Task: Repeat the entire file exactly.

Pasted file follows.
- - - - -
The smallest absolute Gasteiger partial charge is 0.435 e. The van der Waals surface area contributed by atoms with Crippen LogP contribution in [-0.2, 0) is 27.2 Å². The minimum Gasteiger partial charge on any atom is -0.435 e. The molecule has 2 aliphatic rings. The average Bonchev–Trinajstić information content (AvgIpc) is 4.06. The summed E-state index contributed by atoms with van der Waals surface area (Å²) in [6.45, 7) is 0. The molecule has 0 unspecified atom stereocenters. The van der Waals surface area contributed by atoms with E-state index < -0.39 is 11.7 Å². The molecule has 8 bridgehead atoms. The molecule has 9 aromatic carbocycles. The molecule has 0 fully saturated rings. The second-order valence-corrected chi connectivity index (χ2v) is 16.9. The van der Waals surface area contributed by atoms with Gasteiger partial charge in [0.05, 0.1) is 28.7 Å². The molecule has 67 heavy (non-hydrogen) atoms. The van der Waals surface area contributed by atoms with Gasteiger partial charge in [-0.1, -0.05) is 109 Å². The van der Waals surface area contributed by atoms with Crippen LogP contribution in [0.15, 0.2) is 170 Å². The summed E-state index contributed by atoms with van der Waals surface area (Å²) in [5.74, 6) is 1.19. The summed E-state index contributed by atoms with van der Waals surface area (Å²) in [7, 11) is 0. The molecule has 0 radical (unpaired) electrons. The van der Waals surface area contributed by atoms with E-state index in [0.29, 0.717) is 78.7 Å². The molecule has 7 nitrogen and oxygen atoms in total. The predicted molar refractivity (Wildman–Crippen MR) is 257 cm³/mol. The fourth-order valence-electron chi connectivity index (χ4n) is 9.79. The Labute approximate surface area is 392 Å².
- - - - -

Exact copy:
The smallest absolute Gasteiger partial charge is 0.435 e. The van der Waals surface area contributed by atoms with Crippen LogP contribution in [-0.2, 0) is 27.2 Å². The minimum Gasteiger partial charge on any atom is -0.435 e. The molecule has 2 aliphatic rings. The average Bonchev–Trinajstić information content (AvgIpc) is 4.06. The summed E-state index contributed by atoms with van der Waals surface area (Å²) in [6.45, 7) is 0. The molecule has 0 unspecified atom stereocenters. The van der Waals surface area contributed by atoms with E-state index < -0.39 is 11.7 Å². The molecule has 8 bridgehead atoms. The molecule has 9 aromatic carbocycles. The molecule has 0 fully saturated rings. The second-order valence-corrected chi connectivity index (χ2v) is 16.9. The van der Waals surface area contributed by atoms with Gasteiger partial charge in [0.05, 0.1) is 28.7 Å². The molecule has 67 heavy (non-hydrogen) atoms. The van der Waals surface area contributed by atoms with Gasteiger partial charge in [-0.1, -0.05) is 109 Å². The van der Waals surface area contributed by atoms with Crippen LogP contribution in [0.15, 0.2) is 170 Å². The summed E-state index contributed by atoms with van der Waals surface area (Å²) in [5.74, 6) is 1.19. The summed E-state index contributed by atoms with van der Waals surface area (Å²) in [7, 11) is 0. The molecule has 0 radical (unpaired) electrons. The van der Waals surface area contributed by atoms with E-state index in [0.29, 0.717) is 78.7 Å². The molecule has 7 nitrogen and oxygen atoms in total. The predicted molar refractivity (Wildman–Crippen MR) is 257 cm³/mol. The fourth-order valence-electron chi connectivity index (χ4n) is 9.79. The Labute approximate surface area is 392 Å².